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Ex-D.C. school chief voices some regret ; Rhee's new group targets nation's education woes

Looking back, Michelle Rhee says there are a few things she didn't do successfully during her three years as chancellor of the District of Columbia public schools.

One: She failed to engage and mobilize parents, residents and community leaders who supported her ambitious education reform agenda but were never vocal about it.

"The people who were vocal were the people who were opposing," Rhee said in an interview with the Associated Press three months after announcing her resignation.

The opposition was, in fact, quite loud: Teacher unions and even groups of parents balked at her ideas to close schools, fire teachers and get rid of tenure.

District of Columbia Mayor Adrian Fenty, who had selected Rhee for the position and supported her reforms, lost re-election.

Rhee, who has been featured on the covers of magazines, on Oprah, who famously called her a "warrior woman," and in David Guggenheim's recent documentary, "Waiting for Superman," resigned shortly thereafter.

Now Rhee is continuing her fight to improve the nation's classrooms through a new organization, Students First. This time, she's hoping to better tap into discontent with the state of public schools across the country.

Thus far, she's raised $1.4 million and attracted 140,000 members, she said. The goal: Raise $1 billion in a year and organize 1 million members.

Today, she'll announce the group's agenda, focusing on three areas: the teaching profession, empowering families with information and choices, and developing more accountability.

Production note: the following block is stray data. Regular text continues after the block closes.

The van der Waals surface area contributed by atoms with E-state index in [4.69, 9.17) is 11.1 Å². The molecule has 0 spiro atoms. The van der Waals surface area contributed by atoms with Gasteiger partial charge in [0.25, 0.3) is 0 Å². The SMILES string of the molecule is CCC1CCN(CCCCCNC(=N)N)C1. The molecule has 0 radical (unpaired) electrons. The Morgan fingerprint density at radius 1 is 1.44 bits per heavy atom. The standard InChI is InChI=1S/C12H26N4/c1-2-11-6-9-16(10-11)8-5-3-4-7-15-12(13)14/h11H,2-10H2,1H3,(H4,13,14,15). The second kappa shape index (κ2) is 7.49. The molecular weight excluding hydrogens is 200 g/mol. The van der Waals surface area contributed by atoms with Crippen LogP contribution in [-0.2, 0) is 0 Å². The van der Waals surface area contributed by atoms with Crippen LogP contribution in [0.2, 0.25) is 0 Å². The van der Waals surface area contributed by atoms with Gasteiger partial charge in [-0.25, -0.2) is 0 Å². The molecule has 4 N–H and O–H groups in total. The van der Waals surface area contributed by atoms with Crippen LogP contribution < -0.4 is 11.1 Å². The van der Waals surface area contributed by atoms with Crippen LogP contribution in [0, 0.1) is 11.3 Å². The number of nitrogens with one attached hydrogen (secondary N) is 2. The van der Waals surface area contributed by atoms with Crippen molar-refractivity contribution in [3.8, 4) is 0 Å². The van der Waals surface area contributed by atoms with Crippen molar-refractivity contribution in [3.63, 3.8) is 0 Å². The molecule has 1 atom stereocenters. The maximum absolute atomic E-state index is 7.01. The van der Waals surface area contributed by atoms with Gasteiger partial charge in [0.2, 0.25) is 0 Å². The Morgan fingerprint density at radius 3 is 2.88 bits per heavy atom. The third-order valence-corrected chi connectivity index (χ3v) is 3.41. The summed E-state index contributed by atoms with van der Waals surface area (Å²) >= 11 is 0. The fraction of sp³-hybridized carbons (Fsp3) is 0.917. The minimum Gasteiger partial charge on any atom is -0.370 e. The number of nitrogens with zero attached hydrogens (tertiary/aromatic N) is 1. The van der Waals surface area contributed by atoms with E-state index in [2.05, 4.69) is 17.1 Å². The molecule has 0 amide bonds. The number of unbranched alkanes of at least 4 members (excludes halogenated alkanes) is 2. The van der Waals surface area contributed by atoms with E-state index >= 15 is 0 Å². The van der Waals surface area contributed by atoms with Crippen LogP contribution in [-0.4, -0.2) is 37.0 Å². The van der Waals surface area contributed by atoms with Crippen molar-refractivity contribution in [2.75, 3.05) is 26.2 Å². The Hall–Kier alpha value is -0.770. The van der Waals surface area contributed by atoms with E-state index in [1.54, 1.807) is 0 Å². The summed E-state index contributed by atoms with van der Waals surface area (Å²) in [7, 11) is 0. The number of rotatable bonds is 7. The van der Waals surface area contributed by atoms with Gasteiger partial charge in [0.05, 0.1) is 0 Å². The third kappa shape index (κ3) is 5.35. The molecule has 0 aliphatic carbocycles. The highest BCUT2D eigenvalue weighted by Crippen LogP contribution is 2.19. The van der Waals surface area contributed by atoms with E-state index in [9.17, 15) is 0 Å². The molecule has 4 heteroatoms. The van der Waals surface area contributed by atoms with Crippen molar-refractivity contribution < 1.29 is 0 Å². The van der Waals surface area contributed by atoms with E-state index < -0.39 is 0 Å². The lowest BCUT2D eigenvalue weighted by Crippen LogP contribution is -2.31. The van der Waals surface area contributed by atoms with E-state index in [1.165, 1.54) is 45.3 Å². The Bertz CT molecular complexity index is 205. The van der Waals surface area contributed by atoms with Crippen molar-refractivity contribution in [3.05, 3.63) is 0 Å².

Many of the ideas are similar to those she pushed as chancellor, though the agenda also adopts practices that have been put in place elsewhere, including parent participation in restructuring schools.

In the area of accountability, Rhee says the organization will push for promoting board and education structures that put students first -- including considering mayoral control, as was done in D.C.

Rhee says Students First, in the long term, could bring resources to districts willing to adopt the organization's agenda. It will also work on informing people on education policy topics that affect many families.

"These policies are a major disruption to the status quo," Rhee says. "But at the same time, we believe it's really hard to argue against the things that we are pushing."

Rhee says her group will only go into communities where they are invited and that they've already gotten a strong amount of interest, though no official collaborations have been announced.

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